13:18: Outro | Join Club Archipelago
Below is a transcript of Museum Archipelago episode 58. Museum Archipelago is produced for the ear and the only the audio of the episode is canonical. For more information on the people and ideas in the episode, refer to the links above.
Joe Galliano: Turns out, in order to launch a museum, it’s a long, complicated, expensive process. Who knew?
This is Joe Galliano, one of the co-founders of the Queer Britain Museum.
Joe Galliano: Hello, my name is Joe Galliano, the co-founder and CEO of Queer Britain, the national LGBTQ+ museum for the UK.
Galliano came up with the idea for a national LGBTQ+ museum in 2017, during the 50th anniversary of the partial decriminalization of homosexual acts in the UK, an anniversary commemorated by cultural and heritage institutions across the country.
Joe Galliano: I felt slightly conflicted because it’s an anniversary that’s focused around men. It’s an anniversary that was focused around criminality and victimhood. Some of the fairly familiar tropes that we get rolled out that we get when we start talking about gay men, largely, and it’s not very inclusive. We’re living in a world, thankfully, where there’s a rich and wildly diverse set of sexulaitlies and gender identities and it left me slightly sad that it wasn’t entirely recognized. And also the fact that it was hung on an anniversary, and I didn’t wanted it to be another 50 years before there was something major happening again and I wanted to make sure that we build on the momentum that was being gathered around that anniversary and that it didn’t just fizzle away: it turned into something with real lasting value.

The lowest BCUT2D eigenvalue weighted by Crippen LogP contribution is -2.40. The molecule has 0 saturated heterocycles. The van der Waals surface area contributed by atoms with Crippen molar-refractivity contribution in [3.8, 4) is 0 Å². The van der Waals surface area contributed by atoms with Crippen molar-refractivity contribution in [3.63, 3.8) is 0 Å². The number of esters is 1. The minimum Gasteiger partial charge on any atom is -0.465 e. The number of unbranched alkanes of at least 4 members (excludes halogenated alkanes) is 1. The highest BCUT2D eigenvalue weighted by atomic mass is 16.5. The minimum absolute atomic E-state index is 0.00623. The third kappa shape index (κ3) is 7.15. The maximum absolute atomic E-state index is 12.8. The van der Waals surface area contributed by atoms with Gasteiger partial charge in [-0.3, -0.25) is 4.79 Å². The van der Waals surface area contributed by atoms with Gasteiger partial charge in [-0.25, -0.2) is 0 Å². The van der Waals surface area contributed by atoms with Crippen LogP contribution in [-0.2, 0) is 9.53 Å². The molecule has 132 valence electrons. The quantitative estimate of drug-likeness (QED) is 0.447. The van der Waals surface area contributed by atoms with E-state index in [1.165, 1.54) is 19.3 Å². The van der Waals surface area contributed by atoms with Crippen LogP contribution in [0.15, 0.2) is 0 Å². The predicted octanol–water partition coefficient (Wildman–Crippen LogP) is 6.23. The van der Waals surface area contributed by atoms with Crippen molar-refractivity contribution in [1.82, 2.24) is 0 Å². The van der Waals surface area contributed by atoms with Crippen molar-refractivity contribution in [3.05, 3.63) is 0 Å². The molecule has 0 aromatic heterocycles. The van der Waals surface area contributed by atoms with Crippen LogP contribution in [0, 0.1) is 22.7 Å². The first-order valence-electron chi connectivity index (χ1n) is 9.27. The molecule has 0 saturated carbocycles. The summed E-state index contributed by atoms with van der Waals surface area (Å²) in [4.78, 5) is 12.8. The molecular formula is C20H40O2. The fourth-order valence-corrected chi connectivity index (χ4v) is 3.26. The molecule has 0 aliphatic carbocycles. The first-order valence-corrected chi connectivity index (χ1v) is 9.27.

The emphasis on an anniversary of legislation could have come from the context of a long history of formal, legal repression of male homosexuality the UK, going all the way back to the Buggery Act of 1533.